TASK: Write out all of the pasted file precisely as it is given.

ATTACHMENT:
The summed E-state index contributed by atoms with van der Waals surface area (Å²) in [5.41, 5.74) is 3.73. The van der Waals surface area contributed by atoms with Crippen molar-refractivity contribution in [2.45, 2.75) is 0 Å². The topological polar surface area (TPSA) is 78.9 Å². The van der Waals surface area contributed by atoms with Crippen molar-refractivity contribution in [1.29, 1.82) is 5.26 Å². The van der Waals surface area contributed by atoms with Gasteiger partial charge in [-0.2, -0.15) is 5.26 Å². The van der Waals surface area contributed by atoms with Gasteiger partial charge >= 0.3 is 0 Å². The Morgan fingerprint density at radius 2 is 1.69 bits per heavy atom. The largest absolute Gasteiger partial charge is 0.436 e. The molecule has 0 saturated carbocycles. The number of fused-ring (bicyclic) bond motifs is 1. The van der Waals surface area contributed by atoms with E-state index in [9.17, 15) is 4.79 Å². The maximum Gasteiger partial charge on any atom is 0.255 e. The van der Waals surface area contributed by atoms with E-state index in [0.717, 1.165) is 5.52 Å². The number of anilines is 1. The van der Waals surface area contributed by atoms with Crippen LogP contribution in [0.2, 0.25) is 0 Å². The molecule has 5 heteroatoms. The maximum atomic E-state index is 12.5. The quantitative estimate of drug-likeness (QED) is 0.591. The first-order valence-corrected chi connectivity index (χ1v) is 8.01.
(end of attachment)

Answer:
The summed E-state index contributed by atoms with van der Waals surface area (Å²) in [5.41, 5.74) is 3.73. The van der Waals surface area contributed by atoms with Crippen molar-refractivity contribution in [2.45, 2.75) is 0 Å². The topological polar surface area (TPSA) is 78.9 Å². The van der Waals surface area contributed by atoms with Crippen molar-refractivity contribution in [1.29, 1.82) is 5.26 Å². The van der Waals surface area contributed by atoms with Gasteiger partial charge in [-0.2, -0.15) is 5.26 Å². The van der Waals surface area contributed by atoms with Gasteiger partial charge >= 0.3 is 0 Å². The Morgan fingerprint density at radius 2 is 1.69 bits per heavy atom. The largest absolute Gasteiger partial charge is 0.436 e. The molecule has 0 saturated carbocycles. The number of fused-ring (bicyclic) bond motifs is 1. The van der Waals surface area contributed by atoms with E-state index in [9.17, 15) is 4.79 Å². The maximum Gasteiger partial charge on any atom is 0.255 e. The van der Waals surface area contributed by atoms with E-state index in [0.717, 1.165) is 5.52 Å². The number of anilines is 1. The van der Waals surface area contributed by atoms with Crippen LogP contribution in [0.2, 0.25) is 0 Å². The molecule has 5 heteroatoms. The maximum atomic E-state index is 12.5. The quantitative estimate of drug-likeness (QED) is 0.591. The first-order valence-corrected chi connectivity index (χ1v) is 8.01.